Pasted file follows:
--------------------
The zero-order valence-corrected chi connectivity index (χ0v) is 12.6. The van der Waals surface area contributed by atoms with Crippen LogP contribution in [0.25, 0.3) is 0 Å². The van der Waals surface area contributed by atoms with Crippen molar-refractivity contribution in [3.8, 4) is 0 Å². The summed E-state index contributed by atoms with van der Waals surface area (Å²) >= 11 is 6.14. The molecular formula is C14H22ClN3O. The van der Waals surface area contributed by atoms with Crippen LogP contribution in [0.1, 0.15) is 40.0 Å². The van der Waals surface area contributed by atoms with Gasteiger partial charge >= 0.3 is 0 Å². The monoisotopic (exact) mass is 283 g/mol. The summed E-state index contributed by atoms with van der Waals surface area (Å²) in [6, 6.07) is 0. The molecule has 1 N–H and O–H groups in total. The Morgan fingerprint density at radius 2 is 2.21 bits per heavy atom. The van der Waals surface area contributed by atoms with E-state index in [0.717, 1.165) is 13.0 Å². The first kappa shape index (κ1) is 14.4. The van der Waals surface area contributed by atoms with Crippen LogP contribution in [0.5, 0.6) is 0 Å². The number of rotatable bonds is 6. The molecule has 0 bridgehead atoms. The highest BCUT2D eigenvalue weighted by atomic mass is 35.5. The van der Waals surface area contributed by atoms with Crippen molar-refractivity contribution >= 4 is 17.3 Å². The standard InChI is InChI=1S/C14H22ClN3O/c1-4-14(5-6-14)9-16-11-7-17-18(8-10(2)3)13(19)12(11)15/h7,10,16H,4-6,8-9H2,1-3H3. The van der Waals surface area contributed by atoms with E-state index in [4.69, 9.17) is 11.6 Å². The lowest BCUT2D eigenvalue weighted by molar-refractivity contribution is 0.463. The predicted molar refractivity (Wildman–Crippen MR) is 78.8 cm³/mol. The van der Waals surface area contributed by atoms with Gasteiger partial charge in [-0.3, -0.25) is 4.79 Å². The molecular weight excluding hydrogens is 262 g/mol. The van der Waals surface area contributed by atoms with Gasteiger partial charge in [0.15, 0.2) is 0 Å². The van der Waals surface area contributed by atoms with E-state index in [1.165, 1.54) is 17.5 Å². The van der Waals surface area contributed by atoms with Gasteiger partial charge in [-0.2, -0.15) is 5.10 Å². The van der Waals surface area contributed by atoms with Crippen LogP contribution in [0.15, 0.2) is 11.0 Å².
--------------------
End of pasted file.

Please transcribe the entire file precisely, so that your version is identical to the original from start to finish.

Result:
The zero-order valence-corrected chi connectivity index (χ0v) is 12.6. The van der Waals surface area contributed by atoms with Crippen LogP contribution in [0.25, 0.3) is 0 Å². The van der Waals surface area contributed by atoms with Crippen molar-refractivity contribution in [3.8, 4) is 0 Å². The summed E-state index contributed by atoms with van der Waals surface area (Å²) >= 11 is 6.14. The molecular formula is C14H22ClN3O. The van der Waals surface area contributed by atoms with Crippen LogP contribution in [0.1, 0.15) is 40.0 Å². The van der Waals surface area contributed by atoms with Gasteiger partial charge >= 0.3 is 0 Å². The monoisotopic (exact) mass is 283 g/mol. The summed E-state index contributed by atoms with van der Waals surface area (Å²) in [6, 6.07) is 0. The molecule has 1 N–H and O–H groups in total. The Morgan fingerprint density at radius 2 is 2.21 bits per heavy atom. The van der Waals surface area contributed by atoms with E-state index in [0.717, 1.165) is 13.0 Å². The first kappa shape index (κ1) is 14.4. The van der Waals surface area contributed by atoms with Crippen LogP contribution in [0.5, 0.6) is 0 Å². The number of rotatable bonds is 6. The molecule has 0 bridgehead atoms. The highest BCUT2D eigenvalue weighted by atomic mass is 35.5. The van der Waals surface area contributed by atoms with Crippen molar-refractivity contribution >= 4 is 17.3 Å². The standard InChI is InChI=1S/C14H22ClN3O/c1-4-14(5-6-14)9-16-11-7-17-18(8-10(2)3)13(19)12(11)15/h7,10,16H,4-6,8-9H2,1-3H3. The van der Waals surface area contributed by atoms with E-state index in [4.69, 9.17) is 11.6 Å². The lowest BCUT2D eigenvalue weighted by molar-refractivity contribution is 0.463. The predicted molar refractivity (Wildman–Crippen MR) is 78.8 cm³/mol. The van der Waals surface area contributed by atoms with Gasteiger partial charge in [-0.3, -0.25) is 4.79 Å². The molecular weight excluding hydrogens is 262 g/mol. The van der Waals surface area contributed by atoms with Gasteiger partial charge in [0.15, 0.2) is 0 Å². The van der Waals surface area contributed by atoms with E-state index in [1.165, 1.54) is 17.5 Å². The van der Waals surface area contributed by atoms with Gasteiger partial charge in [-0.2, -0.15) is 5.10 Å². The van der Waals surface area contributed by atoms with Crippen LogP contribution in [0.15, 0.2) is 11.0 Å².